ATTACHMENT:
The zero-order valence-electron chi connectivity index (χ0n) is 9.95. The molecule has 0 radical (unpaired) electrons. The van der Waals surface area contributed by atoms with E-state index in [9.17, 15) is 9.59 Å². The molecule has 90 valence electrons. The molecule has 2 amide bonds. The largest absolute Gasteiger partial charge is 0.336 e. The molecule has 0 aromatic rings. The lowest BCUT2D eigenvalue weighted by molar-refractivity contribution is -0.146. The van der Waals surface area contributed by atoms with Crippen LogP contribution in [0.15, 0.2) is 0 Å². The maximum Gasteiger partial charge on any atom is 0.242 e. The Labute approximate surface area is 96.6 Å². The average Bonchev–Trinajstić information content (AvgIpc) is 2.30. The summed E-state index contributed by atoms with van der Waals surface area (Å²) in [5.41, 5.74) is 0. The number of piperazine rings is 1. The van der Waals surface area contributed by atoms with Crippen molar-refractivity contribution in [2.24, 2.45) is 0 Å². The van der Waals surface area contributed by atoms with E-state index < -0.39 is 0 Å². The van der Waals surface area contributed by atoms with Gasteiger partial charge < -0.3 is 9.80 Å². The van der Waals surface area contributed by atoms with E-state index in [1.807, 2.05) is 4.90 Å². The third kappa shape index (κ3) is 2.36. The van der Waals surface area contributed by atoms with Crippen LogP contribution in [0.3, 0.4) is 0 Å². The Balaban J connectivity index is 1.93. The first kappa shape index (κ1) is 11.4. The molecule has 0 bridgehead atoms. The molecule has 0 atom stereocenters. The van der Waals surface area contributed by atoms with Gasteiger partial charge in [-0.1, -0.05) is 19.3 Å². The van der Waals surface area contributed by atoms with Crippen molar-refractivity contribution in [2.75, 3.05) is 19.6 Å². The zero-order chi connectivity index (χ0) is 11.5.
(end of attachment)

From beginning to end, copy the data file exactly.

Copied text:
The zero-order valence-electron chi connectivity index (χ0n) is 9.95. The molecule has 0 radical (unpaired) electrons. The van der Waals surface area contributed by atoms with E-state index in [9.17, 15) is 9.59 Å². The molecule has 90 valence electrons. The molecule has 2 amide bonds. The largest absolute Gasteiger partial charge is 0.336 e. The molecule has 0 aromatic rings. The lowest BCUT2D eigenvalue weighted by molar-refractivity contribution is -0.146. The van der Waals surface area contributed by atoms with Crippen LogP contribution in [0.15, 0.2) is 0 Å². The maximum Gasteiger partial charge on any atom is 0.242 e. The Labute approximate surface area is 96.6 Å². The average Bonchev–Trinajstić information content (AvgIpc) is 2.30. The summed E-state index contributed by atoms with van der Waals surface area (Å²) in [5.41, 5.74) is 0. The number of piperazine rings is 1. The van der Waals surface area contributed by atoms with Crippen molar-refractivity contribution in [2.24, 2.45) is 0 Å². The van der Waals surface area contributed by atoms with E-state index < -0.39 is 0 Å². The van der Waals surface area contributed by atoms with Gasteiger partial charge < -0.3 is 9.80 Å². The van der Waals surface area contributed by atoms with E-state index in [1.807, 2.05) is 4.90 Å². The third kappa shape index (κ3) is 2.36. The van der Waals surface area contributed by atoms with Crippen LogP contribution in [0.3, 0.4) is 0 Å². The Balaban J connectivity index is 1.93. The first kappa shape index (κ1) is 11.4. The molecule has 0 bridgehead atoms. The molecule has 0 atom stereocenters. The van der Waals surface area contributed by atoms with Gasteiger partial charge in [-0.1, -0.05) is 19.3 Å². The van der Waals surface area contributed by atoms with Crippen molar-refractivity contribution in [2.75, 3.05) is 19.6 Å². The zero-order chi connectivity index (χ0) is 11.5.